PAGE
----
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ICE, CME Earnings Rise; Exchanges Eye Regulatory Reform

Trading exchange profitability continued to grow during the third quarter as IntercontinentaExchange (ICE) and CME Group posted 16% and 20% net income increases, respectively, over their third quarter 2008 results.

ICE, which operates regulated exchanges, trading platforms and clearinghouses serving the global markets for agricultural, credit, currency, emissions, energy and equity indexes, posted 3Q2009 net income of $86.9 million ($1.18/share), compared with $75 million ($1.04/share) in the same quarter in 2008. CME Group, which bills itself as the world's largest and most diverse derivatives marketplace with the Chicago Mercantile Exchange, the New York Mercantile Exchange and the Chicago Board of Trade under its umbrella, recorded 3Q2009 net income of $202 million ($3.04/share), up from $169 million ($2.81/share) for 3Q2008.

Regulatory reform was once again a hot topic during the quarter as the Commodity Futures Trading Commission (CFTC), the Securities and Exchange Commission and U.S. legislators continue to mull new position limits, reporting rules and an overhaul of the over-the-counter (OTC) markets (see NGI, Oct. 26; Oct. 19; Sept. 7).

"ICE has brought innovation to the financial services sector to help ensure the health of the markets we serve, while maintaining a focus on growth," said ICE CEO Jeffrey C. Sprecher. "Over the past year, our markets have shown resilience as customers worldwide increasingly demand the trading and risk management services we offer. We believe that the financial market reforms currently under way will provide greater certainty to market participants, as well as additional opportunities for ICE to leverage the valuable exchange, technology and clearing infrastructure that it has developed over the past decade."

During a conference call, Sprecher noted that while he expects position limits might end up applying to additional OTC contracts as the CFTC works through its obligations under the 2008 farm bill, "such measures are already in effect" for ICE's key revenue-producing products.

ICE CFO Scott Hill added, "Throughout 2009 ICE has taken a leadership role in delivering on reform initiatives that are reducing risk and enhancing markets, made a commitment in terms of capital, time and human resources and [is] confident that these investments will enable us to continue to outperform over the long term."

CME Group Executive Chairman Terry Duffy, said, "Building on solid third quarter results, October has been a strong volume month, particularly in foreign exchange and energy. As the economy continues to stabilize, there is room for further organic growth in our core business. At the same time, we are actively working to ensure that the benefits our business model brings to the financial system are communicated to the legislators and regulators who are charged with regulatory reform."

CME Group CEO Craig Donohue said during a conference call on earnings that the regulatory future is currently uncertain. "While we have not seen convincing evidence that factors other than fundamental supply and demand influenced commodity pricing, and while we are not in favor of position limits as a tool to manage price volatility, we are working closely with market participants and the regulators to ensure that any action taken does not negatively affect the liquidity and efficiency of our markets," he said. "There are several more steps involved before any regulatory or legislative changes are made to any of the previously described issues and time frames will remain beyond our control. As we have for many years, we will continue to leverage our experience in relationships in Washington to both educate and inform key policy makers on the critical factors affecting our markets."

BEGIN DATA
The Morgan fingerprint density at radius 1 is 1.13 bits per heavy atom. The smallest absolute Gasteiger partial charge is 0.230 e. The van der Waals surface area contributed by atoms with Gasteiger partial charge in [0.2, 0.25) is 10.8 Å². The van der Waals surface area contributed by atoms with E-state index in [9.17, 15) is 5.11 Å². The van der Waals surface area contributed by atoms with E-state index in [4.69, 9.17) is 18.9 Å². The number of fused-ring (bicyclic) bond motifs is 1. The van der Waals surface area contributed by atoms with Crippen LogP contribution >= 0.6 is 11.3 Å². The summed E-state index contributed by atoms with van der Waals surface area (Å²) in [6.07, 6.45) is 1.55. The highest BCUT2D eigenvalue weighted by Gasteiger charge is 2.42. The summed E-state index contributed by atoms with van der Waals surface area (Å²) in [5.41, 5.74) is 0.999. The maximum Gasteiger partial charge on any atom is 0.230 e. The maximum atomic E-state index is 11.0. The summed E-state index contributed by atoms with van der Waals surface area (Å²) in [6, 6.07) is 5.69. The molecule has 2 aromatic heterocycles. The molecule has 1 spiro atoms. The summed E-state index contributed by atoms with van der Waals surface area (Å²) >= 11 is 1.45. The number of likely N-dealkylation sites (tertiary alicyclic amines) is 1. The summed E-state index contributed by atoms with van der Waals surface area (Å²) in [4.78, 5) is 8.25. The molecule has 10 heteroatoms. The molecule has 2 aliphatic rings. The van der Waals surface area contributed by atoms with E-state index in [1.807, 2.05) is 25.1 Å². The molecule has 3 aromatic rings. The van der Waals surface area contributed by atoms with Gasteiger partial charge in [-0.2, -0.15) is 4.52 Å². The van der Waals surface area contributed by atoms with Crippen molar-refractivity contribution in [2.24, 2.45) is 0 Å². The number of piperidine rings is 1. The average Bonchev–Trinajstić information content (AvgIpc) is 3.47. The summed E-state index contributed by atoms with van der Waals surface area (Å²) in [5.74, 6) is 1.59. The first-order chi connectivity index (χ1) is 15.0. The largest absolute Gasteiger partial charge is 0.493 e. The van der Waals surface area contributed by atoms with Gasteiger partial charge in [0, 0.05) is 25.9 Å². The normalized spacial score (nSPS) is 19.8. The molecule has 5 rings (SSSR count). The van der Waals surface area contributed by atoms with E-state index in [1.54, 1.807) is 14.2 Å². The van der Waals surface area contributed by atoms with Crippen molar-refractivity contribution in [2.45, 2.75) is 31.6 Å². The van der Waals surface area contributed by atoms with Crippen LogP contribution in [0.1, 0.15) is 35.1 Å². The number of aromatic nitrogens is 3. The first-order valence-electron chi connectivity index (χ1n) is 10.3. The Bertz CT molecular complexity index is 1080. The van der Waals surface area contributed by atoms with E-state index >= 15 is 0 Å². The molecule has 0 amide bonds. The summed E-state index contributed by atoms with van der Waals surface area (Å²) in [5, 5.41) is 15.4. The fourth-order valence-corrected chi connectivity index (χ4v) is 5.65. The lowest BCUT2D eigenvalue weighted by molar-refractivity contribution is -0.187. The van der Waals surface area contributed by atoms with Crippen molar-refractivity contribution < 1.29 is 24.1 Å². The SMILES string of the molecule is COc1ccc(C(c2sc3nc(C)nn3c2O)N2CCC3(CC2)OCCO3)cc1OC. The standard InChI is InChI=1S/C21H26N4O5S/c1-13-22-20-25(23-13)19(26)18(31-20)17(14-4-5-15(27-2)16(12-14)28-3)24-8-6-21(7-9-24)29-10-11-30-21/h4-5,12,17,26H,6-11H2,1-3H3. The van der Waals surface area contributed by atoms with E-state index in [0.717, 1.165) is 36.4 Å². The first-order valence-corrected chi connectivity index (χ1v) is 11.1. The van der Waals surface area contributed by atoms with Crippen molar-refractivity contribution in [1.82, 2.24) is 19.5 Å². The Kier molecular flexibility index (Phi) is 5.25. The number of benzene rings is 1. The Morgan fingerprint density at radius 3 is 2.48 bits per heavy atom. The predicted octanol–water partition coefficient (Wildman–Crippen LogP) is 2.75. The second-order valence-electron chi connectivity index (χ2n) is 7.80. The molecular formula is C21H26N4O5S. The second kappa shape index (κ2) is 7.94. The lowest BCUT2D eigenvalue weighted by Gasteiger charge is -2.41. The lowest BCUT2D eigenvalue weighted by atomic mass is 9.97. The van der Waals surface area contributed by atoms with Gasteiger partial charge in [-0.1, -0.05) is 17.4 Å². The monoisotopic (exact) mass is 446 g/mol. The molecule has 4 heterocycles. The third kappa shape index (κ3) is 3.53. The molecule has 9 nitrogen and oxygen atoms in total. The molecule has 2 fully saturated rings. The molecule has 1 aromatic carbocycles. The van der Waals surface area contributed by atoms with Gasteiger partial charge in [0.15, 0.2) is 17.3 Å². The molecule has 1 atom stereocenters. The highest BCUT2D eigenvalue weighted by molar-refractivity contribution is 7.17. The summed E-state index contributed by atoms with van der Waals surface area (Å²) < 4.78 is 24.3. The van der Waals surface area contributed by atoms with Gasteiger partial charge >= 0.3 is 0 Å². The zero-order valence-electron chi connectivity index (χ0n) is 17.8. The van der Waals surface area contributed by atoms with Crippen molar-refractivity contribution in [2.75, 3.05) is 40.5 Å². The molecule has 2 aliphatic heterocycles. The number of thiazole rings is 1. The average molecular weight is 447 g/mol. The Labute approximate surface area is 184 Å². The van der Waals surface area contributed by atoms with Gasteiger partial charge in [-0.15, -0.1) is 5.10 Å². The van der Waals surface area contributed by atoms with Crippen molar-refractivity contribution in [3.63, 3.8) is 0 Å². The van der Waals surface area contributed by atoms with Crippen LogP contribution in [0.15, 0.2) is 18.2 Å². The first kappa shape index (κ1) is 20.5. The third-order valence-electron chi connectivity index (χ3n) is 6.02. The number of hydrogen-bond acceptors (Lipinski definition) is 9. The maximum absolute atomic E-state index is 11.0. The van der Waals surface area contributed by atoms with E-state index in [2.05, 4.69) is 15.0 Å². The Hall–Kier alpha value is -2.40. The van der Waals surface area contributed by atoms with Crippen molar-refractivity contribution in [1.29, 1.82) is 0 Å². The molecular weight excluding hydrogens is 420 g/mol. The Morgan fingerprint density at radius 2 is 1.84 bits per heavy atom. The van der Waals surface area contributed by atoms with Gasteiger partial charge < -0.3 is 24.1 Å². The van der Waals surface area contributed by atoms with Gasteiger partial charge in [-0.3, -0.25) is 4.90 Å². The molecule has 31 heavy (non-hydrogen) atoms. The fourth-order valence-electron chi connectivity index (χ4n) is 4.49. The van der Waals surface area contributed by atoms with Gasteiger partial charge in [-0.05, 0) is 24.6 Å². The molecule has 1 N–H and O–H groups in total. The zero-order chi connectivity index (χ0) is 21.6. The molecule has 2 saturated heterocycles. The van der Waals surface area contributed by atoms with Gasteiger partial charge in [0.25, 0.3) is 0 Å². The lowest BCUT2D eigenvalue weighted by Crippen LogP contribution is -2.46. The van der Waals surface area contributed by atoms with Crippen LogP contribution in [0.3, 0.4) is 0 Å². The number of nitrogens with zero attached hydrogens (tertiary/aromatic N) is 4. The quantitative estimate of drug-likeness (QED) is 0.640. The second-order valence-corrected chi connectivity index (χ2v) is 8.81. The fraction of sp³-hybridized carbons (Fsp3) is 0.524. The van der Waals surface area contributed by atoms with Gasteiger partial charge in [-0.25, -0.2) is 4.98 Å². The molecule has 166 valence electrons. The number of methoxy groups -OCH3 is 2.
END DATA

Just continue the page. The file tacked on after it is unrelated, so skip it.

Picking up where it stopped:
CME Group's 3Q2009 average daily volume (ADV) was 10.1 million contracts, down 23% compared with 3Q2008. The total pro forma average rate per contract (RPC) for CME Group increased 6% from 3Q2008 to 83 cents, and increased 1% compared with 82 cents in 2Q2009.

"As part of our global growth strategy, we have continued to invest in enhancing our global marketing and sales staff and expanding our CME ClearPort OTC clearing services across all asset classes," said Donohue.

ADV for ICE's futures exchanges increased 24% from the same period in the prior year to a record 1,062,429 contracts, and total volume in the quarter rose to a record 68 million contracts. ICE Futures Europe ADV was a record 676,020 contracts, an increase of 19% from 3Q2008, and total volume reached a record 43.3 million contracts. The RPC for ICE Futures Europe in 3Q2009 was $1.53. ICE Futures U.S. ADV was 375,772 contracts, which was 34% higher than 3Q2008 ADV of 280,317 contracts. RPC for ICE Futures U.S. agricultural futures and options contracts was $2.08, and RPC for financial contracts averaged $0.89 in the third quarter of 2009. ADV for ICE Futures Canada was 10,637 contracts during the third quarter, an increase of 12% compared to 9,526 contracts in the year-ago period. ICE Futures U.S. and ICE Futures Canada recorded third quarter volume of 24 million and 0.7 million contracts, respectively.

"Our results in the third quarter reflect strong performance in our core business, as well as ongoing investment in and successful execution of newer initiatives, such as OTC clearing," Hill said.

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